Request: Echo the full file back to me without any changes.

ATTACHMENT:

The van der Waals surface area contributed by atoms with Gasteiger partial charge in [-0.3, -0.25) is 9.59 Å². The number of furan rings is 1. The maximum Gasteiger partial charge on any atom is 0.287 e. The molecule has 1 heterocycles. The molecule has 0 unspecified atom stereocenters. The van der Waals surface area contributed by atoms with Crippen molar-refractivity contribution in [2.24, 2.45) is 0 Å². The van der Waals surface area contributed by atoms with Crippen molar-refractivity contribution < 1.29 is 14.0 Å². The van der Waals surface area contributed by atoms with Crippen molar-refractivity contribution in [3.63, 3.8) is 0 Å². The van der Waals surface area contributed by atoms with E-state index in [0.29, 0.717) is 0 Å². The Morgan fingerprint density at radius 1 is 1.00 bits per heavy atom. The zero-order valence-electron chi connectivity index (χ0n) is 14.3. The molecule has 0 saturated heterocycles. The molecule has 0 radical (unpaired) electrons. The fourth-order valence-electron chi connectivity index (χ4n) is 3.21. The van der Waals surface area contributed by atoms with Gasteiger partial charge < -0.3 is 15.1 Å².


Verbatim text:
The van der Waals surface area contributed by atoms with Gasteiger partial charge in [-0.3, -0.25) is 9.59 Å². The number of furan rings is 1. The maximum Gasteiger partial charge on any atom is 0.287 e. The molecule has 1 heterocycles. The molecule has 0 unspecified atom stereocenters. The van der Waals surface area contributed by atoms with Crippen molar-refractivity contribution in [2.24, 2.45) is 0 Å². The van der Waals surface area contributed by atoms with Crippen molar-refractivity contribution < 1.29 is 14.0 Å². The van der Waals surface area contributed by atoms with Crippen molar-refractivity contribution in [3.63, 3.8) is 0 Å². The van der Waals surface area contributed by atoms with E-state index in [0.29, 0.717) is 0 Å². The Morgan fingerprint density at radius 1 is 1.00 bits per heavy atom. The zero-order valence-electron chi connectivity index (χ0n) is 14.3. The molecule has 0 saturated heterocycles. The molecule has 0 radical (unpaired) electrons. The fourth-order valence-electron chi connectivity index (χ4n) is 3.21. The van der Waals surface area contributed by atoms with Gasteiger partial charge < -0.3 is 15.1 Å².